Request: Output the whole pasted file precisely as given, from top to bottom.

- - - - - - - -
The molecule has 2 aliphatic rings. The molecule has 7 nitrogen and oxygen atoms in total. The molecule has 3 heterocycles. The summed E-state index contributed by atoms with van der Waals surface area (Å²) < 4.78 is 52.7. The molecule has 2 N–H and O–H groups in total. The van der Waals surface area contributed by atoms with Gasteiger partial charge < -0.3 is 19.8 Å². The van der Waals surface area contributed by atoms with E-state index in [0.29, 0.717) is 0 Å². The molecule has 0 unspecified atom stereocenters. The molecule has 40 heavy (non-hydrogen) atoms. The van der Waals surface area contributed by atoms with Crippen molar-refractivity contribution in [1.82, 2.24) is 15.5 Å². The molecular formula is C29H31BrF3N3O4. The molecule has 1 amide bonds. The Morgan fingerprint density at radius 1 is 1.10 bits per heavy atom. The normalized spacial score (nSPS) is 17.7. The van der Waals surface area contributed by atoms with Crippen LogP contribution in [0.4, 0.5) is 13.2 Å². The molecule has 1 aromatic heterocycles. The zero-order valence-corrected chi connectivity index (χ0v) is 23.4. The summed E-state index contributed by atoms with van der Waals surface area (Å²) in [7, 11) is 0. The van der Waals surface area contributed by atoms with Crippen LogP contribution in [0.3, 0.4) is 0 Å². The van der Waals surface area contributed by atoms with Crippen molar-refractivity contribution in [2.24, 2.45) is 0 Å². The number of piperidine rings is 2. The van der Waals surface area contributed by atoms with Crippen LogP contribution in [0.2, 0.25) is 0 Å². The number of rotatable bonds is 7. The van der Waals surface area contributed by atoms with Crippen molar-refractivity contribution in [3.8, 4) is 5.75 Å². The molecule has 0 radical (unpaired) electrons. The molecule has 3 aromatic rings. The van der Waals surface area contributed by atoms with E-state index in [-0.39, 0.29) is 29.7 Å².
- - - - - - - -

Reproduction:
The molecule has 2 aliphatic rings. The molecule has 7 nitrogen and oxygen atoms in total. The molecule has 3 heterocycles. The summed E-state index contributed by atoms with van der Waals surface area (Å²) < 4.78 is 52.7. The molecule has 2 N–H and O–H groups in total. The van der Waals surface area contributed by atoms with Gasteiger partial charge < -0.3 is 19.8 Å². The van der Waals surface area contributed by atoms with E-state index in [0.29, 0.717) is 0 Å². The molecule has 0 unspecified atom stereocenters. The molecule has 40 heavy (non-hydrogen) atoms. The van der Waals surface area contributed by atoms with Crippen molar-refractivity contribution in [1.82, 2.24) is 15.5 Å². The molecular formula is C29H31BrF3N3O4. The molecule has 1 amide bonds. The Morgan fingerprint density at radius 1 is 1.10 bits per heavy atom. The normalized spacial score (nSPS) is 17.7. The van der Waals surface area contributed by atoms with Crippen LogP contribution in [0.4, 0.5) is 13.2 Å². The molecule has 1 aromatic heterocycles. The zero-order valence-corrected chi connectivity index (χ0v) is 23.4. The summed E-state index contributed by atoms with van der Waals surface area (Å²) in [7, 11) is 0. The van der Waals surface area contributed by atoms with Crippen LogP contribution in [0.3, 0.4) is 0 Å². The van der Waals surface area contributed by atoms with Crippen molar-refractivity contribution in [2.24, 2.45) is 0 Å². The number of piperidine rings is 2. The van der Waals surface area contributed by atoms with Crippen LogP contribution in [0.2, 0.25) is 0 Å². The number of rotatable bonds is 7. The van der Waals surface area contributed by atoms with Crippen molar-refractivity contribution in [3.8, 4) is 5.75 Å². The molecule has 0 radical (unpaired) electrons. The molecule has 3 aromatic rings. The van der Waals surface area contributed by atoms with E-state index in [-0.39, 0.29) is 29.7 Å².